By Danilo Zak
When current Chinese leader Xi Jinping came to power in late 2012, he made some broad, sweeping claims about anti-corruption reform. In his inaugural speech, translated by the BBC, Xi declared that fixing the corruption problem would be central to his tenure. He announced that reducing corruption was the only way to receive genuine support from the populace. Soon, according to a Xihua report, Xi’s government began issuing a list of “dos and don’ts” for politicians, restricting their ability to use government funds on extravagant galas and similar luxuries. In the famous “tigers and flies” speech of January 2014, Xi announced a comprehensive probe that would target corruption on all levels of the political spectrum. He used the Central Committee for Discipline Inspection (CCDI) to begin investigating the widespread corruption that exists within the Communist Party.
Most analysts saw these early claims and actions as nothing new, because generations of Chinese leaders have used anti-corruption reform as a guise to consolidate power and knock off key political rivals. When prominent politician Su Rong and highly ranked general Gu Junshan, so-called “tigers,” were both indicted for corrupt behavior in 2013, it seemed to reinforce this argument that Xi was shrewdly focusing his probe on powerful men as an effective and quasi-legitimate power grab. The Washington Post called his corruption crackdown a “classic” technique for centralizing power and knocking off potential political challengers. The New York Times compared Xi’s early tactics to “the Godfather.”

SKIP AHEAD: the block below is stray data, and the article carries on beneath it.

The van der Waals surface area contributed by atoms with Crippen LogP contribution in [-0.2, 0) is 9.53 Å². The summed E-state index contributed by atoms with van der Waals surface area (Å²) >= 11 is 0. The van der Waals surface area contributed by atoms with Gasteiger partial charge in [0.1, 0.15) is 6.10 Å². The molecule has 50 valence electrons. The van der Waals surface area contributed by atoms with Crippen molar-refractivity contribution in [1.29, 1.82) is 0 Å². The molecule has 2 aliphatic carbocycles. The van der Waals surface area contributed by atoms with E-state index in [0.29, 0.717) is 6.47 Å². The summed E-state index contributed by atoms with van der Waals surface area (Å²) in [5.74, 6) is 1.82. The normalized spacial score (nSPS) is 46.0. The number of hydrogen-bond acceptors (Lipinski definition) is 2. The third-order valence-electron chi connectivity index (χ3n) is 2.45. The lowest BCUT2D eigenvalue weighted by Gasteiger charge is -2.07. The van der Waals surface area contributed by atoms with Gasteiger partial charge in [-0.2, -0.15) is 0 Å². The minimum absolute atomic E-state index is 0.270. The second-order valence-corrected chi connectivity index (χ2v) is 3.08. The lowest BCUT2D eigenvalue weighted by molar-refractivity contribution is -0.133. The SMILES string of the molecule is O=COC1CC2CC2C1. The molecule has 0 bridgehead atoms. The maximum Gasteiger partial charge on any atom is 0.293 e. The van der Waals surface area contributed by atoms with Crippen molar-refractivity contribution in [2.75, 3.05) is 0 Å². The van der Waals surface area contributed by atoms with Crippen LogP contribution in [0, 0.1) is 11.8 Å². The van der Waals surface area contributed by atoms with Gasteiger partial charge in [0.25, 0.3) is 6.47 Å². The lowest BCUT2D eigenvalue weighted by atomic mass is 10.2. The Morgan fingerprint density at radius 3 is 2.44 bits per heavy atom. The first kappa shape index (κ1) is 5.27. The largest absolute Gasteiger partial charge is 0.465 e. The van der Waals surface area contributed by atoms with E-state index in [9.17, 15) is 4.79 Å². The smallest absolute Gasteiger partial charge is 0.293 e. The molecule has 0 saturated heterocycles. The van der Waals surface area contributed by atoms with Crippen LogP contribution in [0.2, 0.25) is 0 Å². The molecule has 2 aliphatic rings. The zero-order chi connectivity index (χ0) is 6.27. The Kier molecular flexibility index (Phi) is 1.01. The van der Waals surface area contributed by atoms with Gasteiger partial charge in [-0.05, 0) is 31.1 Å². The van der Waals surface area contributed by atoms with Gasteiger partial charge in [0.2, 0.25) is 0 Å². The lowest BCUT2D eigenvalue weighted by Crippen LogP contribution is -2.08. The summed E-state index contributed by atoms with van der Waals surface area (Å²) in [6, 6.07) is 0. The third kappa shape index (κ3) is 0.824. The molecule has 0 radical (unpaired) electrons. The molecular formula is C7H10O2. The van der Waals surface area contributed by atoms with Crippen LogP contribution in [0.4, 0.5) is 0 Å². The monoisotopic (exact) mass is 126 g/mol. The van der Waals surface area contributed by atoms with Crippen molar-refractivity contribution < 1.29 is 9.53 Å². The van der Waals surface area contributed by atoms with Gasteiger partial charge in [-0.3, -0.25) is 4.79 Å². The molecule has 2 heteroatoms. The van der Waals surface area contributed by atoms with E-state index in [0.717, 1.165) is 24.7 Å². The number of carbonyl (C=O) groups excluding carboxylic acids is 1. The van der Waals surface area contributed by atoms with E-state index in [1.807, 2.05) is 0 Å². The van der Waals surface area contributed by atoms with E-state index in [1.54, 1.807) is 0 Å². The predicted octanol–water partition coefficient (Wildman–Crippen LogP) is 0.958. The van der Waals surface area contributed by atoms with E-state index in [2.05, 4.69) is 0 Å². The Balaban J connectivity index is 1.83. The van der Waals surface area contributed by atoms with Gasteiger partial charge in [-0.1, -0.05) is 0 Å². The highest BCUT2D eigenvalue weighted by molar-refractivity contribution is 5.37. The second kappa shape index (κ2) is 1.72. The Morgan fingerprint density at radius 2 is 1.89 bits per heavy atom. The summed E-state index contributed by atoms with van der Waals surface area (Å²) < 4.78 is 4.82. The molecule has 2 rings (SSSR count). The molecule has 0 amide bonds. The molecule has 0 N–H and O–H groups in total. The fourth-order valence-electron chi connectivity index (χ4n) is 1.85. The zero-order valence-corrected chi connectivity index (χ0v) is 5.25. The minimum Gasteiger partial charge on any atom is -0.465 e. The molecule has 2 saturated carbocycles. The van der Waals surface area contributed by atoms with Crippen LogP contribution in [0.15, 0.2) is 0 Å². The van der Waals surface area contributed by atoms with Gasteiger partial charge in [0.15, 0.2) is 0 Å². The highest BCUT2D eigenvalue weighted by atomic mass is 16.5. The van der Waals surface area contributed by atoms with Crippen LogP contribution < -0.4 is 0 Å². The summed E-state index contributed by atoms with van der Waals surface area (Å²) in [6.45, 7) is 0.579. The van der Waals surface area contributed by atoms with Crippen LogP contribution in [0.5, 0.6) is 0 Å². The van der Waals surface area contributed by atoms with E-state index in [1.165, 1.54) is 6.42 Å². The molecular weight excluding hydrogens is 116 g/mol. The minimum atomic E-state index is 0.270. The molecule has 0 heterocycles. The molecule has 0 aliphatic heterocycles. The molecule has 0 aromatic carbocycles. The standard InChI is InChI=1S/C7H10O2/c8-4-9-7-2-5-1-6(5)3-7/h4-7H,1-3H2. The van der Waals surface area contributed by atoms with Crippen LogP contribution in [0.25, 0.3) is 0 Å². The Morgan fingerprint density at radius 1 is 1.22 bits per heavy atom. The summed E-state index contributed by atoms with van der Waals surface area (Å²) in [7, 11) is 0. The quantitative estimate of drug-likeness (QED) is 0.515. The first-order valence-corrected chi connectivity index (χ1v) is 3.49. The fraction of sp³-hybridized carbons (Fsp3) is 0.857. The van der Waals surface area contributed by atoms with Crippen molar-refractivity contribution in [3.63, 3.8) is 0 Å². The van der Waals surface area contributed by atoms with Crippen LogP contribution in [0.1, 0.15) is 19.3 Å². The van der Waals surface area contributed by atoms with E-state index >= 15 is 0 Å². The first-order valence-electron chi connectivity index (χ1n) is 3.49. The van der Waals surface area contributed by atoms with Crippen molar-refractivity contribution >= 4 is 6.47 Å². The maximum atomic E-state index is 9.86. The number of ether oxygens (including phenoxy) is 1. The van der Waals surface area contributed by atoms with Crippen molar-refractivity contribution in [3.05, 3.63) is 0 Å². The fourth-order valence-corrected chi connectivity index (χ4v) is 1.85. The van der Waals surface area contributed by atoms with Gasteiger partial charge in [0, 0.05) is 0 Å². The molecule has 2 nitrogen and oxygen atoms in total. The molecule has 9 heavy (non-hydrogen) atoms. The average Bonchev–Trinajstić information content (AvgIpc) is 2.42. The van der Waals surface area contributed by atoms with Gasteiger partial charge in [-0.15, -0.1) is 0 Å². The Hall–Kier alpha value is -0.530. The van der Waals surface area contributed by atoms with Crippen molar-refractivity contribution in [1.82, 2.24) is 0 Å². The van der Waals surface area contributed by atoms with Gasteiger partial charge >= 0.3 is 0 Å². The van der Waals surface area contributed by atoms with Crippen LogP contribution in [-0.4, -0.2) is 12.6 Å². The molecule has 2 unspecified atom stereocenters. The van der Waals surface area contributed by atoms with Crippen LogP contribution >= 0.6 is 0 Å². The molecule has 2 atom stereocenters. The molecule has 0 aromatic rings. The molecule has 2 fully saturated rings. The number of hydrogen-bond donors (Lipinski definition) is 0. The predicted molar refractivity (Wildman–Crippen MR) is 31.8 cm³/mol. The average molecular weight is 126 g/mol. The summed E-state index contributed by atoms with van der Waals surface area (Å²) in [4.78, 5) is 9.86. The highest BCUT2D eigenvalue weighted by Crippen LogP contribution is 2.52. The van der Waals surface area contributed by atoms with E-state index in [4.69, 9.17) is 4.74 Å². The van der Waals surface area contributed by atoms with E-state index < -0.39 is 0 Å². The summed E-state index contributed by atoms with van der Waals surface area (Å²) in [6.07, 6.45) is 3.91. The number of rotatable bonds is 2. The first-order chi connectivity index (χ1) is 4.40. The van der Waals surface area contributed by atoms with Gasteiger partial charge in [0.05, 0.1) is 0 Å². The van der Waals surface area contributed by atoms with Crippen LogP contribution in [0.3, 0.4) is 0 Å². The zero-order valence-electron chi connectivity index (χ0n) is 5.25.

But over the past two years, perceptions of Xi’s corruption probe are beginning to change. While the commitment to targeting elite political “tigers” has been clear from the start, Xi’s further emphasis on reducing everyday and pervasive corruption in China, his targeting of the “flies”, is starting to garner tangible results. The CCDI is investigating and punishing whole networks of government if they are deemed to be corrupt. The BBC reports that when tiger Zhou Yongkang was indicted, around three hundred of his associates also underwent investigation. According to the same recent report, thousands of lower level officials are changing their corrupt ways due to fear of CCDI investigation. The focus on “flies” has also been evident in the wide-ranging scrutiny of Chinese State Owned Firms, which have had traditionally shady practices and have been exempt from similar probes in the past.
Xi’s focus on reducing corruption at all levels reveals a certain legitimacy to his reforms. It seems he is after more than merely consolidation of power; his goal appears to be a real reduction of the corruption that has been plaguing China since Mao. Recently, Xi announced that far from slowing down, the CCDI’s probe would continue indefinitely, truly attacking the corrupt institutions that are rendering many of China’s policies inefficient.
Xi’s corruption probe receives headlines for all the big names it has knocked from power in the last three years, but it is his focus on the “flies” that shows an unprecedented commitment to substantially improving China. In Stephen Roach’s book, Unbalanced, the Yale professor lauds Xi for going forward with comprehensive and progressive economic reforms in the face of unsustainable codependence with the United States. Regarding corruption, we see Xi continuing this trend, beginning to distinguish himself as a ruler capable of gracefully leading China towards an even more prominent place on the world stage.
Danilo Zak ’18 is in Silliman College. Contact him at firstname.lastname@example.org.